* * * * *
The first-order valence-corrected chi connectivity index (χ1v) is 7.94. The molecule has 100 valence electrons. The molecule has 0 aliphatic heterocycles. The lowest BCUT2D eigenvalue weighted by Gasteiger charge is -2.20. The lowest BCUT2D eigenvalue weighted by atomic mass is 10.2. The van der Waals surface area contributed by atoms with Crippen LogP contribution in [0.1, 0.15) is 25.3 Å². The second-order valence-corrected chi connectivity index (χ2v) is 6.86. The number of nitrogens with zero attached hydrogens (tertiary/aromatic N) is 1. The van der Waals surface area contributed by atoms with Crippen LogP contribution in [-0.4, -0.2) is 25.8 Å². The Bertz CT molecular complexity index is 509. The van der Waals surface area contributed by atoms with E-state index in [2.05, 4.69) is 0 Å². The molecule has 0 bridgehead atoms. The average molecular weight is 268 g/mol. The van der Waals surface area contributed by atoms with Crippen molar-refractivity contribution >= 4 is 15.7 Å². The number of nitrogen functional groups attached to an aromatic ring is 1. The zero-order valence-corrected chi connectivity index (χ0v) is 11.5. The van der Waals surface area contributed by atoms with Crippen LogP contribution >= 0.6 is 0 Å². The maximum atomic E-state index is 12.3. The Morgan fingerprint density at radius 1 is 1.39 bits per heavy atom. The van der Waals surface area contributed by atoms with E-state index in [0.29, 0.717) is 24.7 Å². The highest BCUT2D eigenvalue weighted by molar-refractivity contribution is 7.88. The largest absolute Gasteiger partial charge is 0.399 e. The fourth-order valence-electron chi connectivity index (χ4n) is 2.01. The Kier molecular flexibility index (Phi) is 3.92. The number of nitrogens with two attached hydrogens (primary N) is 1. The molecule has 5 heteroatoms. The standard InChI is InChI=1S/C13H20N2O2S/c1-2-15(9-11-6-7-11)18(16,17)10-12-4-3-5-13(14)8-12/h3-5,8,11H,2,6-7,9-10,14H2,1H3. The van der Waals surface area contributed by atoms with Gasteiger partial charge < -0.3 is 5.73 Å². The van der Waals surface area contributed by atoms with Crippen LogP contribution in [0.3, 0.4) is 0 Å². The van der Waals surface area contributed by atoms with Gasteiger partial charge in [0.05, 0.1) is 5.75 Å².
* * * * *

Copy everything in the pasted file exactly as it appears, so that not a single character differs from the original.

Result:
The first-order valence-corrected chi connectivity index (χ1v) is 7.94. The molecule has 100 valence electrons. The molecule has 0 aliphatic heterocycles. The lowest BCUT2D eigenvalue weighted by Gasteiger charge is -2.20. The lowest BCUT2D eigenvalue weighted by atomic mass is 10.2. The van der Waals surface area contributed by atoms with Crippen LogP contribution in [0.1, 0.15) is 25.3 Å². The second-order valence-corrected chi connectivity index (χ2v) is 6.86. The number of nitrogens with zero attached hydrogens (tertiary/aromatic N) is 1. The van der Waals surface area contributed by atoms with Crippen LogP contribution in [-0.4, -0.2) is 25.8 Å². The Bertz CT molecular complexity index is 509. The van der Waals surface area contributed by atoms with E-state index in [2.05, 4.69) is 0 Å². The molecule has 0 bridgehead atoms. The average molecular weight is 268 g/mol. The van der Waals surface area contributed by atoms with Crippen molar-refractivity contribution >= 4 is 15.7 Å². The number of nitrogen functional groups attached to an aromatic ring is 1. The zero-order valence-corrected chi connectivity index (χ0v) is 11.5. The van der Waals surface area contributed by atoms with Crippen LogP contribution >= 0.6 is 0 Å². The maximum atomic E-state index is 12.3. The Morgan fingerprint density at radius 1 is 1.39 bits per heavy atom. The van der Waals surface area contributed by atoms with E-state index in [0.29, 0.717) is 24.7 Å². The highest BCUT2D eigenvalue weighted by molar-refractivity contribution is 7.88. The largest absolute Gasteiger partial charge is 0.399 e. The fourth-order valence-electron chi connectivity index (χ4n) is 2.01. The Kier molecular flexibility index (Phi) is 3.92. The number of nitrogens with two attached hydrogens (primary N) is 1. The molecule has 5 heteroatoms. The standard InChI is InChI=1S/C13H20N2O2S/c1-2-15(9-11-6-7-11)18(16,17)10-12-4-3-5-13(14)8-12/h3-5,8,11H,2,6-7,9-10,14H2,1H3. The van der Waals surface area contributed by atoms with Gasteiger partial charge < -0.3 is 5.73 Å². The van der Waals surface area contributed by atoms with Crippen LogP contribution in [0.3, 0.4) is 0 Å². The van der Waals surface area contributed by atoms with Gasteiger partial charge in [0.05, 0.1) is 5.75 Å².